Cinema Review: Sherlock Gnomes

You have to wonder, don’t you – how many people have actually read those wickedly clever novels of Sir Arthur Conan Doyle’s that ultimately would create literature’s most famous detective? Certainly none of the little kids at whom this terribly disappointing cartoon is aimed. The time-honoured image of Holmes, drawn in the nineteenth century by the stories’ first illustrator, Sidney Paget, and adhered to in Basil Rathbone’s classic portrayal of him onscreen in the twentieth, is toted out again, as is short and portly Watson’s. Moriarty, Holmes’s mortal enemy, is a different kettle of fish altogether. He is depicted as a weird, plastic yellow baby-like figure in a sort-of nappy – I didn’t get it at all. What I did get and agreed with absolutely, was when Moriarty looked into the camera near the end and admitted, while speaking to Holmes, that the plot that he had hatched to bring down his opponent was ‘needlessly complicated’. Otherwise, it is quite incredible to think that the producers of this mash would have paid squillions to Johnny Depp and Chiwetel Ejiofor to do the voicings of the sleuth and his sidekick. What is the point of actors’ interpretations of character for a child who is simply needing to be turned on by a visual narrative? There is an interesting twist, in that a peeved Watson has finally got the hump with Holmes’s superior attitude towards him and planned a ‘worm that turned’ revenge, and among the garden gnomes in whose world they move there is a ‘gnomeo and juliet’ romance happening, with the bloke being fashionably the lesser in cleverness and even strength of the two. But it all moves at such a hectic pace and is so unforgivingly noisy. London of the period is recreated to a nicety – particularly Tower Bridge and its mechanical workings – but as a fan of the new animation I found it bum-breakingly boring and, worst of all, without a laugh.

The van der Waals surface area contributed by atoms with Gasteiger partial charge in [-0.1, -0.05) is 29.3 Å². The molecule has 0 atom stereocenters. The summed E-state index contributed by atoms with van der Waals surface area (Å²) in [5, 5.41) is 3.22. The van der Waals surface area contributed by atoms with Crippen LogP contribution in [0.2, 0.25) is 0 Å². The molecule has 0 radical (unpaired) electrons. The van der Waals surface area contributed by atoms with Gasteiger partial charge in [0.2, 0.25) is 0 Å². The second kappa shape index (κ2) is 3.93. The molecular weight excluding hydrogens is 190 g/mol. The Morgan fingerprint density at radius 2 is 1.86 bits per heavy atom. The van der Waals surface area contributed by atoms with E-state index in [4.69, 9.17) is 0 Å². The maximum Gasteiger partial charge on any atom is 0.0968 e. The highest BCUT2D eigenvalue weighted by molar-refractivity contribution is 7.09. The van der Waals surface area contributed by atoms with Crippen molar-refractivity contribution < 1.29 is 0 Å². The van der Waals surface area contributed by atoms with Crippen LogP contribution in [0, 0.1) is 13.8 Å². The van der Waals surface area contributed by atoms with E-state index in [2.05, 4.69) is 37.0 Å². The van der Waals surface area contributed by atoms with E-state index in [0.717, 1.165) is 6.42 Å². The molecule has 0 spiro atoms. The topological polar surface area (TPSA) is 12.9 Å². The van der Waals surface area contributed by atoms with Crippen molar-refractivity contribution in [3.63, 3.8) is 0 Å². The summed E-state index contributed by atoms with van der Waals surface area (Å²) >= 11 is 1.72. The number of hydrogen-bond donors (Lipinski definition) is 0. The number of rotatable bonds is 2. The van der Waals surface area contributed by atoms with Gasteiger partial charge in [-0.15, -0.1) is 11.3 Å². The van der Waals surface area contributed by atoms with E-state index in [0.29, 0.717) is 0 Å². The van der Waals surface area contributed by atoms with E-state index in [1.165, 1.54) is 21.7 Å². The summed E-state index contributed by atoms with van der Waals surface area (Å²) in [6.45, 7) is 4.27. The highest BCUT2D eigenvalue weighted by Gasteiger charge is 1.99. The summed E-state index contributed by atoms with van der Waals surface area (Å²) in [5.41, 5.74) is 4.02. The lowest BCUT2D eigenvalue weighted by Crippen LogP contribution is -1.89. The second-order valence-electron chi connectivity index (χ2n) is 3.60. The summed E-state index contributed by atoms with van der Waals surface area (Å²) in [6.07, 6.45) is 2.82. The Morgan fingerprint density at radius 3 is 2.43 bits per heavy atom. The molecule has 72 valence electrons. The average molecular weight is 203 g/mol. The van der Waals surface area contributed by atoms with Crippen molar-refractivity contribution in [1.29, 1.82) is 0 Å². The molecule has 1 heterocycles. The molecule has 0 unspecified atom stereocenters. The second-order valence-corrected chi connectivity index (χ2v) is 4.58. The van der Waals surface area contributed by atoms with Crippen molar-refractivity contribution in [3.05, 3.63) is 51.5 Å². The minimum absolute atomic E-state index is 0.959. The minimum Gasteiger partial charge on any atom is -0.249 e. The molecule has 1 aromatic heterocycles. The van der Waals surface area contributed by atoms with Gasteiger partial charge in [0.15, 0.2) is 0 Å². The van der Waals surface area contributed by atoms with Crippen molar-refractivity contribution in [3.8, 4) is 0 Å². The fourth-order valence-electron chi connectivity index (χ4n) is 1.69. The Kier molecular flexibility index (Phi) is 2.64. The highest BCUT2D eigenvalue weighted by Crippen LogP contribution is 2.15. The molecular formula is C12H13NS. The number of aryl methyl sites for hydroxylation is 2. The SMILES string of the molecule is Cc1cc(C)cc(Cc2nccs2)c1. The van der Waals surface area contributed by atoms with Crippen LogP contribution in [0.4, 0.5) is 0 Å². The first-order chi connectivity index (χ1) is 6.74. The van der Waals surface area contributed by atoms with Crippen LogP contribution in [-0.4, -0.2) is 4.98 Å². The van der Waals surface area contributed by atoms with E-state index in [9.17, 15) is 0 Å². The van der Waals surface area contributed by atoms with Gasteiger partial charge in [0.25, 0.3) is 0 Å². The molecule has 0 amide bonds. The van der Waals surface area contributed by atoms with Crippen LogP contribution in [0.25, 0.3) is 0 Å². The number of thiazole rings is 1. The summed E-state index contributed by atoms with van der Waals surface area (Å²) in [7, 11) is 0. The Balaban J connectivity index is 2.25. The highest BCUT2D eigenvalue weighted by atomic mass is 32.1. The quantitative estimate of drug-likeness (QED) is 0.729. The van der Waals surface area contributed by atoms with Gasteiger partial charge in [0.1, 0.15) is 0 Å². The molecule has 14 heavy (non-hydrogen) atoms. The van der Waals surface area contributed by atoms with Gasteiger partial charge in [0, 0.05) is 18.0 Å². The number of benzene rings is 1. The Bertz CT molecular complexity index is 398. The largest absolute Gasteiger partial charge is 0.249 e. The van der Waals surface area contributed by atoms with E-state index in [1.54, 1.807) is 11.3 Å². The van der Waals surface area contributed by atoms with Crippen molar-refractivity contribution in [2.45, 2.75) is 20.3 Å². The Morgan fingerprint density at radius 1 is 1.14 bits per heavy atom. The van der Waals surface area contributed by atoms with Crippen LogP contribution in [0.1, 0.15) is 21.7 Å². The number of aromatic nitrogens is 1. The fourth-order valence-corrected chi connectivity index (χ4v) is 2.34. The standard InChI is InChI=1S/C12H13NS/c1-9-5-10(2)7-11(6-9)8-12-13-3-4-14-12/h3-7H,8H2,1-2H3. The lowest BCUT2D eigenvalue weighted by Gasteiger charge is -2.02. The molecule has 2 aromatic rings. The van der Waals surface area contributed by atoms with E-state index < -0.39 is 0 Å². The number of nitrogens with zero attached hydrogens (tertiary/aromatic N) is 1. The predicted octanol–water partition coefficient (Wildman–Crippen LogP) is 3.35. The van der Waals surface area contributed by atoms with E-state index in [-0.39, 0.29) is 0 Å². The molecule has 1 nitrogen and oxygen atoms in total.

Leave a Reply

Your email address will not be published. Required fields are marked *


Become a supporter of The Echo

A note from the editorial team

Some of The Echo’s editorial team: journalists Paul Bibby and Aslan Shand, editor Hans Lovejoy, photographer Jeff Dawson and Mandy Nolan

The Echo has never underestimated the intelligence and passion of its readers. In a world of corporate banality and predictability, The Echo has worked hard for more than 30 years to help keep Byron and the north coast unique with quality local journalism and creative ideas. We think this area needs more voices, reasoned analysis and ideas than just those provided by News Corp, lifestyle mags, Facebook groups and corporate newsletters.

The Echo is one hundred per cent locally owned and one hundred per cent independent. As you have probably gathered from what is happening in the media industry, it is not cheap to produce a weekly newspaper and a daily online news service of any quality.

We have always relied entirely on advertising to fund our operations, but often loyal readers who value our local, independent journalism have asked how they could help ensure our survival.

Any support you can provide to The Echo will make an enormous difference. You can make a one-off contribution or a monthly one. With your help, we can continue to support a better informed local community and a healthier democracy for another 30 years.”

Echonetdaily is made possible by the support of all of our advertisers.